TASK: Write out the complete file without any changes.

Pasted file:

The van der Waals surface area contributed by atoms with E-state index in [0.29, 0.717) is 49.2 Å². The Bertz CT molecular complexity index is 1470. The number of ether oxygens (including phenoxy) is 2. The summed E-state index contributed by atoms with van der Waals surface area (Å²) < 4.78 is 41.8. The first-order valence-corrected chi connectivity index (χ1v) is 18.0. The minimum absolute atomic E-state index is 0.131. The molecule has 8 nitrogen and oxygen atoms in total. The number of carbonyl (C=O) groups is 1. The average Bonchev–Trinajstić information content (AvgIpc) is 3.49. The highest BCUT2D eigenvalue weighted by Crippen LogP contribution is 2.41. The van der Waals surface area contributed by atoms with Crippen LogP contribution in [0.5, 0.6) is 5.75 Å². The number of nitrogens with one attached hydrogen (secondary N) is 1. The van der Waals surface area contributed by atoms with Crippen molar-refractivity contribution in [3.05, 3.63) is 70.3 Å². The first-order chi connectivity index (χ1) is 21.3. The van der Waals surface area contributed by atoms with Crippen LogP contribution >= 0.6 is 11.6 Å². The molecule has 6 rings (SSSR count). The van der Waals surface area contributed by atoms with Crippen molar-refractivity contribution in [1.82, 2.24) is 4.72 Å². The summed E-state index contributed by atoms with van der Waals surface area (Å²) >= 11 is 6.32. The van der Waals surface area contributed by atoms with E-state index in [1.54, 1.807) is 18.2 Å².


The van der Waals surface area contributed by atoms with E-state index in [0.29, 0.717) is 49.2 Å². The Bertz CT molecular complexity index is 1470. The number of ether oxygens (including phenoxy) is 2. The summed E-state index contributed by atoms with van der Waals surface area (Å²) < 4.78 is 41.8. The first-order valence-corrected chi connectivity index (χ1v) is 18.0. The minimum absolute atomic E-state index is 0.131. The molecule has 8 nitrogen and oxygen atoms in total. The number of carbonyl (C=O) groups is 1. The average Bonchev–Trinajstić information content (AvgIpc) is 3.49. The highest BCUT2D eigenvalue weighted by Crippen LogP contribution is 2.41. The van der Waals surface area contributed by atoms with Crippen LogP contribution in [0.5, 0.6) is 5.75 Å². The number of nitrogens with one attached hydrogen (secondary N) is 1. The van der Waals surface area contributed by atoms with Crippen molar-refractivity contribution in [3.05, 3.63) is 70.3 Å². The first-order chi connectivity index (χ1) is 21.3. The van der Waals surface area contributed by atoms with Crippen LogP contribution >= 0.6 is 11.6 Å². The molecule has 6 rings (SSSR count). The van der Waals surface area contributed by atoms with Crippen molar-refractivity contribution in [1.82, 2.24) is 4.72 Å². The summed E-state index contributed by atoms with van der Waals surface area (Å²) >= 11 is 6.32. The van der Waals surface area contributed by atoms with E-state index in [1.54, 1.807) is 18.2 Å².